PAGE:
RA in America 2014

What is the impact of Rheumatoid Arthritis in America? The RA in America 2014 study was conducted last summer to learn more about RA sufferers’ symptoms, other health conditions, and quality of life, as well as awareness and experience with current treatments on the market.

Respondents were recruited from the RheumatoidArthritis.net community. 4,717 individuals started the study and 3,561 qualified individuals completed the study.

Data analysis used a p<0.05 for determining statistical significance; denoted by “significantly” throughout the findings.


A majority of respondents were female, which is consistent with current epidemiology data for RA (The prevalence of RA among women is approximately double that in men). A majority of respondents were 45+ years of age, also consistent with the general RA population.



RA’s progression can vary greatly from one person to the next. 34% of RA in America respondents were diagnosed with Moderate (Stage 2) RA and 32% were diagnosed with Severe (Stage 3). Although a majority of respondents knew which stage of RA they were currently diagnosed with, 20% did not know.

For many people, RA is not the only health condition they are living with. Mental health conditions, including depression and anxiety, were most common, followed closely by hypertension (high blood pressure) and fibromyalgia.



Given the challenges with diagnosing RA, it’s not surprising that many respondents experienced RA symptoms years before receiving an official diagnosis. Many members of the RheumatoidArthritis.net community have even found themselves wondering if childhood health issues previously considered to be unrelated to their RA could have been early signs of the condition.

Because there is no single test to diagnose RA, a majority of respondents underwent a series of tests before receiving their diagnosis. Over 40% required 5 or more physician visits.



Hand and/or wrist pain was overwhelmingly the most common initial symptom of RA (73% of respondents), followed by fatigue and general stiffness or soreness. Fatigue is a common problem faced with autoimmune conditions, however it’s often not viewed as a treatment target.

Nearly 40% of respondents were diagnosed with Stage 2 (Moderate) RA at initial diagnosis.



Disease modifying therapies are intended to stop the progression of disease and prevent or reduce long-term damage to joints and related structures. Therefore, it’s not surprising that a vast majority of respondents – nearly 80% - started treatment for their RA within one month of receiving a diagnosis.


Nearly a quarter of respondents experienced RA flares on a daily basis. Another 50% noted that they experienced flares on a weekly or monthly basis.



Unfortunately one of the most common factors affecting RA flares is one that we cannot control – the weather! Nearly 80% of respondents noted that weather affects their RA flares.

Many of the most common symptoms were similar to initial RA symptoms – with hand/wrist pain, fatigue, and general soreness topping the list. Other common symptoms included difficulty sleeping, knee pain, inflammation, and general weakness.



Roughly 1/3 of RA in America respondents noted that their RA went into remission, with a majority of remissions occurring after treatment (74%). Unfortunately remission often only lasted for less than one year.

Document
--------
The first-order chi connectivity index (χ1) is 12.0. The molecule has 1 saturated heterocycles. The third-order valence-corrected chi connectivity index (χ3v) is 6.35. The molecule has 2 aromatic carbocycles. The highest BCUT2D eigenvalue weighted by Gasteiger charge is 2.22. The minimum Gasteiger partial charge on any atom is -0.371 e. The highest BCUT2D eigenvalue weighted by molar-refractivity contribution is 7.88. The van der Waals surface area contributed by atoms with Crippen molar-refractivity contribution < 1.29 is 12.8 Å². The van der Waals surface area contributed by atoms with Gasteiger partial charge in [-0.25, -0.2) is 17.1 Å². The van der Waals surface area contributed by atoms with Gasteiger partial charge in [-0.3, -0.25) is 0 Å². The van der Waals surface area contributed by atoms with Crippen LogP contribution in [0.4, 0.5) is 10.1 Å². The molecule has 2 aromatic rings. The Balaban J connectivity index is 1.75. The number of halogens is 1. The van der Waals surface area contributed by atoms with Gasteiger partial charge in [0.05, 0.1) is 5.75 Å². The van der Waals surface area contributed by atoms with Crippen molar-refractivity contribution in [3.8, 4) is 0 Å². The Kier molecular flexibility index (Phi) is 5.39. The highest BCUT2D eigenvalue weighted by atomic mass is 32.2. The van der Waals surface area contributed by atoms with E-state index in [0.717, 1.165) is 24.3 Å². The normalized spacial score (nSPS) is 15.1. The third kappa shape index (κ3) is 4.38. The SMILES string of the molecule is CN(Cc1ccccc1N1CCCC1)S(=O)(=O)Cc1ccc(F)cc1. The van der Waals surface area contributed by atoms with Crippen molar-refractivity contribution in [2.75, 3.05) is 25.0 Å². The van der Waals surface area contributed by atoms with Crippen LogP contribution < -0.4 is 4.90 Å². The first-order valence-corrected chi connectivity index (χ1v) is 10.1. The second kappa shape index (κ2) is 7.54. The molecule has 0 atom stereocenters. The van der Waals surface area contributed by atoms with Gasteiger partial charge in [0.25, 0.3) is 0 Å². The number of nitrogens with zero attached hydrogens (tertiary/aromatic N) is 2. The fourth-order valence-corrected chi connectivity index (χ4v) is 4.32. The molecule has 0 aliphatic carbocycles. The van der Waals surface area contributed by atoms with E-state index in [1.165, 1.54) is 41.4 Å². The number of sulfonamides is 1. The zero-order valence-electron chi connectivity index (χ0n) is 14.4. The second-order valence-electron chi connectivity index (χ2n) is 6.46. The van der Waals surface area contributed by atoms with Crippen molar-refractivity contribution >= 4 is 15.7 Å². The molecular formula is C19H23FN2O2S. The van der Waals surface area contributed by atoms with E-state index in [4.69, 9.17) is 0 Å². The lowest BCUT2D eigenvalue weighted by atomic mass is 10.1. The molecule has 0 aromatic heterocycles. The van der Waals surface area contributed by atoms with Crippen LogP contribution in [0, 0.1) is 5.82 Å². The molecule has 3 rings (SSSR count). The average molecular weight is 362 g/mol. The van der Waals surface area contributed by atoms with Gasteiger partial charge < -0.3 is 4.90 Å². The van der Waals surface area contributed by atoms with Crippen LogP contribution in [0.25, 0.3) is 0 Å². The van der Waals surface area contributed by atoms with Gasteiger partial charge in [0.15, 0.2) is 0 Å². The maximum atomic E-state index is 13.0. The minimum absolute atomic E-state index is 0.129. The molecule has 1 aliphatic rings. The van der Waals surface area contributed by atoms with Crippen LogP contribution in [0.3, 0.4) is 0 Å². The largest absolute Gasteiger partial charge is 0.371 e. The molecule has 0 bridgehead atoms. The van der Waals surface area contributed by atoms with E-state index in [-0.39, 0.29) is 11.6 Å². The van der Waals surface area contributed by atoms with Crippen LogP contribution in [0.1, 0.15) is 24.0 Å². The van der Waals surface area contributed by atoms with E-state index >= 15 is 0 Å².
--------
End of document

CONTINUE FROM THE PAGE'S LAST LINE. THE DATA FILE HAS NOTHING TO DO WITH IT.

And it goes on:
Fortunately, most survey respondents were under the care of a physician and 76% were satisfied with the level of care they were receiving. Still, more than 50% experienced some challenges finding a healthcare provider they were completely comfortable with.


Consistent with the findings that most respondents were satisfied with their physician, nearly 60% reported that they were in complete agreement regarding the severity of their RA and RA symptoms with their healthcare provider.

It can often take a cocktail of medications to provide adequate control of RA and RA related symptoms. Further complicating matters, treatment effectiveness may change over time. On average, RA in Americarespondents noted that they had tried 3.9 different forms of RA treatments, ranging from pain medications to surgery.



Respondents who were currently using a disease modifying therapy as part of their RA treatment noted significantly higher levels of satisfaction with their overall treatment plan.

Although many people with RA are forced to retire early or reduce working hours due to RA symptoms, 37% of RA in America respondents were still working full-time.



Although fatigue is often an overlooked and under-treated aspect of RA, it was noted as having the greatest impact on respondents’ ability to continue working (95% of employed respondents). Pain, physical challenges, and a lack of understanding by others also presented challenges.

Pain, physical limitations, and fatigue were ultimately the most common reasons individuals stopped working or chose to limit their work. More than one-third of respondents were taking too many sick days, and 17% mentioned challenges getting to/from work in addition to a lack of understanding by their employer.



Unfortunately, the impact of RA goes well beyond physical symptoms and the workplace. Respondents noted a strain on relationships – believing that others often fail to believe the severity of RA symptoms. 45% of survey respondents specifically mentioned an impact on the relationship with their spouse/significant other and nearly 40% felt that RA affected the relationship with their children.


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